Having the behavior separated in a state machine also enables you to reuse it. You can replace the UI and keep the logic. You can't do that with presentation and behavior concerns being mixed.

This also allows you to share common logic — not only within your codebase but also with others. Great examples are XState Catalogue and Stately Registry

The benefit isn't unique to state machines. You can also separate behavior using something like hooks. Nevertheless, state machines somehow enforce to make use of that benefit.


Better Handling of Complexity

Think back to the solution using booleans (or a string) to represent state. You will end up in pure chaos if it is getting complicated ⁠— I promise. How would you represent parallel or nested states?

Features will be added over time and things are getting out of control. It is starting to become unreadable, error-prone and no one likes to touch that code. Statecharts start to shine when things are getting complicated. I find the following diagram by Matt Pocock very accurate.

The diagram is specific to React, but I think it is even valuable if you don't have experience using React. XState is a statechart library. It could be generalized to statecharts.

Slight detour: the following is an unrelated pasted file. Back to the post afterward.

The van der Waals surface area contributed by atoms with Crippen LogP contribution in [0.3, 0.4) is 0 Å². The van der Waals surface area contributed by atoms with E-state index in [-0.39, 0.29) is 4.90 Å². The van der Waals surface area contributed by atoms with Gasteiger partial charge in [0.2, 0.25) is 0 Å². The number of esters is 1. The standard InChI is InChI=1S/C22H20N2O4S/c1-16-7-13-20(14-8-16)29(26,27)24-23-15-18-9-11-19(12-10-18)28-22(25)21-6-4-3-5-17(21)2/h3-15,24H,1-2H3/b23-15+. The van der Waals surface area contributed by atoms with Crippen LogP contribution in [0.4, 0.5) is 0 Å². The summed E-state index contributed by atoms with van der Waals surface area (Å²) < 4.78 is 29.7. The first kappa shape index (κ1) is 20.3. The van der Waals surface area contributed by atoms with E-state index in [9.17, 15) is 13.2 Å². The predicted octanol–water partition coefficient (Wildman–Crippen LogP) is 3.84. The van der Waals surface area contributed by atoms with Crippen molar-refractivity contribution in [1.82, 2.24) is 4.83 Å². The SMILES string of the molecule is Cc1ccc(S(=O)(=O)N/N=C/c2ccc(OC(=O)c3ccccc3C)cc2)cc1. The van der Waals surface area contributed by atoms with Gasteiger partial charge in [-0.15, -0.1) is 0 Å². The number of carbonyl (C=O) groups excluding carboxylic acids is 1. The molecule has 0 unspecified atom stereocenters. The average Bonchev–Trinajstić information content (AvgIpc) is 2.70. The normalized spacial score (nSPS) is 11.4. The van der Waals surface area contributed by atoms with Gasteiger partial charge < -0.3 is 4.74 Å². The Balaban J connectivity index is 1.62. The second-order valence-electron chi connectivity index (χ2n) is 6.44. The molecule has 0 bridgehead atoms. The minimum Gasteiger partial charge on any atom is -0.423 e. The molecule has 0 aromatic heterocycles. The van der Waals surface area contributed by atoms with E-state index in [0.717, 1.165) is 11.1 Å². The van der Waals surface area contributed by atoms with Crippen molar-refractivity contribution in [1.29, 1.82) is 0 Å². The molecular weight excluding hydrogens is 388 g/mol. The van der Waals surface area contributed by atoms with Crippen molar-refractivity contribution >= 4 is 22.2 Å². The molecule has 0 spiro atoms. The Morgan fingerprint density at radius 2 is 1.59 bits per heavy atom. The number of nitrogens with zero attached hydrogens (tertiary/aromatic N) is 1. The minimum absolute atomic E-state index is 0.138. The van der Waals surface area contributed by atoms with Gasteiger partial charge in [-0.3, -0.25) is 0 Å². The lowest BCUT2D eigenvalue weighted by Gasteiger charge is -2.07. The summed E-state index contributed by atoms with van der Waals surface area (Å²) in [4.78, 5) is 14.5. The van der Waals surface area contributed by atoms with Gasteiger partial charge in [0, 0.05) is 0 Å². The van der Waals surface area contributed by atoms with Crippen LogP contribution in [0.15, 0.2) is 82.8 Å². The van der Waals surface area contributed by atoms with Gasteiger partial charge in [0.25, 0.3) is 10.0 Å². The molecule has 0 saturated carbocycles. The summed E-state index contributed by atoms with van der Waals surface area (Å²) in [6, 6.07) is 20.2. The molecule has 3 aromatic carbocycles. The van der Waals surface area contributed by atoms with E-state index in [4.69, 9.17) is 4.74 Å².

image.png

It visualizes nicely how statecharts will pay off over time. I'll get to the learning curve later on 😉


You Can Generate Stuff

Modeling behavior using statecharts enables you to generate various things because their description can be interpreted.

My favorite tool and a great example for this is XStates Visualizer. Just paste your state machine code in and get an interactive visualization. Does it get any cooler?

image.png

But it doesn't end at visualizations. You could generate much more. You could even generate tests 🤯 David Khourshids talk Write Fewer Tests! From Automation to Autogeneration is exactly about that. Definitely interesting to watch.


There is a Standard

There is a W3C standard: State Chart XML (SCXML): State Machine Notation for Control Abstraction. Yes, the existence of a standard in itself isn't a benefit. But it comes with a few implicit ones. They worked for about 10 years on that. For me, it is also an indicator that the general concept is valuable and won't go away anytime soon.